On Friday night, Indiana became the first state in the nation to pass a near-total abortion ban following the overturning of Roe v. Wade. Indiana Governor Eric Holcomb signed the bill into law, which goes into effect on September 15.
There are some notable exceptions to the ban, allowing women to seek an abortion if the pregnancy is a result of rape or incest, if a lethal fetal anomaly has been diagnosed, or if the pregnant woman’s life is at “serious risk.”
The new law also specified that abortions can only be performed in hospitals or outpatient centers affiliated with hospitals, meaning abortion clinics will lose their licenses. Furthermore, the law states that physicians will lose their medical licenses if they perform an illegal abortion or do not “file required reports,” as reported by Associated Press. Under the current law, doctors “may” lose their medical license if they perform an abortion; this new law’s language rids any ambiguity.
“The body inside of the mom’s body is not her body,” Rep. John Jacob (R) reportedly said. “Let me repeat that: The body inside of the mom’s body is not her body. Not her body, not her choice.” Rep. Jacob had hoped for a total abortion ban, previously making clear that he would not vote for this version of the bill because “it is a weak, pathetic bill that still allows babies to be murdered.” He was one of nine Republicans in the House who voted against the bill.
This abortion ban “makes Indiana one of the most pro-life states in the nation,” said Rep. Wendy McNamara (R), one of the bill’s sponsors. “Ultimately, they’re looking at the opportunity for 99% of abortions in the state of Indiana to be eliminated one way or the other.”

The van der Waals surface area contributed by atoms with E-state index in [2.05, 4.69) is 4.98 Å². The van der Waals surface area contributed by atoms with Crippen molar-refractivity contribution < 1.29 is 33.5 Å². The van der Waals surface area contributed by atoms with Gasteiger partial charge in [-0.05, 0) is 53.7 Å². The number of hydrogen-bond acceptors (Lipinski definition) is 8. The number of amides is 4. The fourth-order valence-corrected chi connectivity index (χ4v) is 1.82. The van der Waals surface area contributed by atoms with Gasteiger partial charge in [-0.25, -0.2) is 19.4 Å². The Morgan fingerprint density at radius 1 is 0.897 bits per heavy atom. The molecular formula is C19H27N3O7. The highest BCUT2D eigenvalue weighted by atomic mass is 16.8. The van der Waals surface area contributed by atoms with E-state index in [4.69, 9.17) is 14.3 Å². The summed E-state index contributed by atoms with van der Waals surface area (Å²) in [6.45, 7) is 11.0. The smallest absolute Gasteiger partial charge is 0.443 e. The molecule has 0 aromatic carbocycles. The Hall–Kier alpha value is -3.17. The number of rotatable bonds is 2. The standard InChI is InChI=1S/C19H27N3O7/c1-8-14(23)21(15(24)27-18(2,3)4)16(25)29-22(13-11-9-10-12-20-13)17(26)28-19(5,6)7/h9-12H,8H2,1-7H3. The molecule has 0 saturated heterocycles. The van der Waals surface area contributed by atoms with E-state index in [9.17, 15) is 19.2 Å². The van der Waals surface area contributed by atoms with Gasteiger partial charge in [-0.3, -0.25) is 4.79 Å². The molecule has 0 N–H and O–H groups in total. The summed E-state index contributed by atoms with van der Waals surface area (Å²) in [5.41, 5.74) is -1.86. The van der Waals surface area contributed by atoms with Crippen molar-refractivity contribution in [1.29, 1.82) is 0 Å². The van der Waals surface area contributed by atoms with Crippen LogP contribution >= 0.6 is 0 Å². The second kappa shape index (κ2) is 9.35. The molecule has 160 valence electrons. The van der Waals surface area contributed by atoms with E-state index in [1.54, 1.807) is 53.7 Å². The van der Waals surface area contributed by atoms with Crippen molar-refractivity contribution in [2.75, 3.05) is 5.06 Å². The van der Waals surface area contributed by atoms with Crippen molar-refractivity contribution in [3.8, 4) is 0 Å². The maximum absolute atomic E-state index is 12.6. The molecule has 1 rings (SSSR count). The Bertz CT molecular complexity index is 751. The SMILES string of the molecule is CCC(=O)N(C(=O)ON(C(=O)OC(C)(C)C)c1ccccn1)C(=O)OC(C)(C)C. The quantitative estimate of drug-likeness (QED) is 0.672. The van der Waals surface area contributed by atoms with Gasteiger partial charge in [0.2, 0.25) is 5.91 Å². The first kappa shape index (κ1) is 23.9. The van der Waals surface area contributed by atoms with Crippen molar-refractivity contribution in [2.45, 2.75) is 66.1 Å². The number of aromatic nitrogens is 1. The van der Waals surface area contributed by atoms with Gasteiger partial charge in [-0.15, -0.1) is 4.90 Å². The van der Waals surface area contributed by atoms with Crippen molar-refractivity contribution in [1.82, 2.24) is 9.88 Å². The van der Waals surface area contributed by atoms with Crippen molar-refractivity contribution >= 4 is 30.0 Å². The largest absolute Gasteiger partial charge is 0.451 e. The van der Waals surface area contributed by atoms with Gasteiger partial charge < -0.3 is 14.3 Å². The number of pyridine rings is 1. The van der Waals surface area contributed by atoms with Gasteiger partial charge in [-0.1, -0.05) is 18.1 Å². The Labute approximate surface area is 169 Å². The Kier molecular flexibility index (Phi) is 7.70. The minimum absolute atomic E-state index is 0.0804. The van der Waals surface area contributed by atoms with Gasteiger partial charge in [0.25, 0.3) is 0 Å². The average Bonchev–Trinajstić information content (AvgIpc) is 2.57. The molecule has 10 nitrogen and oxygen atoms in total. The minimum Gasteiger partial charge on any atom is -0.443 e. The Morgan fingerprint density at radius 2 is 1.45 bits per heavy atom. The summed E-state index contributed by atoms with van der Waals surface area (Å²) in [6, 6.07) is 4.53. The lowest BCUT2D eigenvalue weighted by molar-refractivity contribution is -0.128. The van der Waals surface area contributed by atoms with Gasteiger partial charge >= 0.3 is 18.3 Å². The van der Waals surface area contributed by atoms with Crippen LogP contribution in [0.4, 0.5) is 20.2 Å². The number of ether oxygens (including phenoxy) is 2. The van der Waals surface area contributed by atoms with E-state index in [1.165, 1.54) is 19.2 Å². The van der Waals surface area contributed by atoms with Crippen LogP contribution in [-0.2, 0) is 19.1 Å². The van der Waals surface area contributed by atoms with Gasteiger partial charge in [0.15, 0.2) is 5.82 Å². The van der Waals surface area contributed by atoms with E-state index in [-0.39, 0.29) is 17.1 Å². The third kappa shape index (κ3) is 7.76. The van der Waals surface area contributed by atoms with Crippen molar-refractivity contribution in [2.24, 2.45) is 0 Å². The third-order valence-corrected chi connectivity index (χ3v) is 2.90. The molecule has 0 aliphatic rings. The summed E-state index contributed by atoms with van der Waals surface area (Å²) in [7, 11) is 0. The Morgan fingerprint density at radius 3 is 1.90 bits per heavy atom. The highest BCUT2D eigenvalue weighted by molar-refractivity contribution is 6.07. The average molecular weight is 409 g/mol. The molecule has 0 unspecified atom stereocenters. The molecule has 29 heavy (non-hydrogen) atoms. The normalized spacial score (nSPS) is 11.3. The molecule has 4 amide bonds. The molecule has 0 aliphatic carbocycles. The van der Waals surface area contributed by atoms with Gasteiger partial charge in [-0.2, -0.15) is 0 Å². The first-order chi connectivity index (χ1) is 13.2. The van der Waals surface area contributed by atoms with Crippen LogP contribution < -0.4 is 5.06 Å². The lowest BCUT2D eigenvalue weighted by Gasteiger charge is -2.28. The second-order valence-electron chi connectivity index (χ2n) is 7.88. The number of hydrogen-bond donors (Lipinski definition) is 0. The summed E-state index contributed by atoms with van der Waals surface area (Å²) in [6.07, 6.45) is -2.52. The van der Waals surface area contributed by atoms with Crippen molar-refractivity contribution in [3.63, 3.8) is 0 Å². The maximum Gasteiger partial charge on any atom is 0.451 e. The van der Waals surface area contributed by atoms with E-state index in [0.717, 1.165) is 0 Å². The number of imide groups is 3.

On the other side of the aisle, Rep. Renee Pack (D) divulged that she had an abortion in 1990 while serving in the U.S Army, emphasizing the tough choice she had to make. “Sir, I am not a murderer. And my sisters are not murderers, either. We are pro-choice. That is what we are…We believe we have command over our own bodies,” she said.
In response to the ban, the pharmaceutical company Eli Lilly, which is based in Indianapolis, IN, announced that it would make an effort to grow its company outside of Indiana. “As a global company headquartered in Indianapolis for more than 145 years, we work hard to retain and attract thousands of people who are important drivers of our state’s economy. Given this new law, we will be forced to plan for more employment growth outside our home state.” The company mentioned it already expanded its employee health care coverage to include traveling to other states for abortions.
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Indiana’s approval of the abortion ban comes just three days after Kansas decided against removing the right to abortion in its State Constitution.
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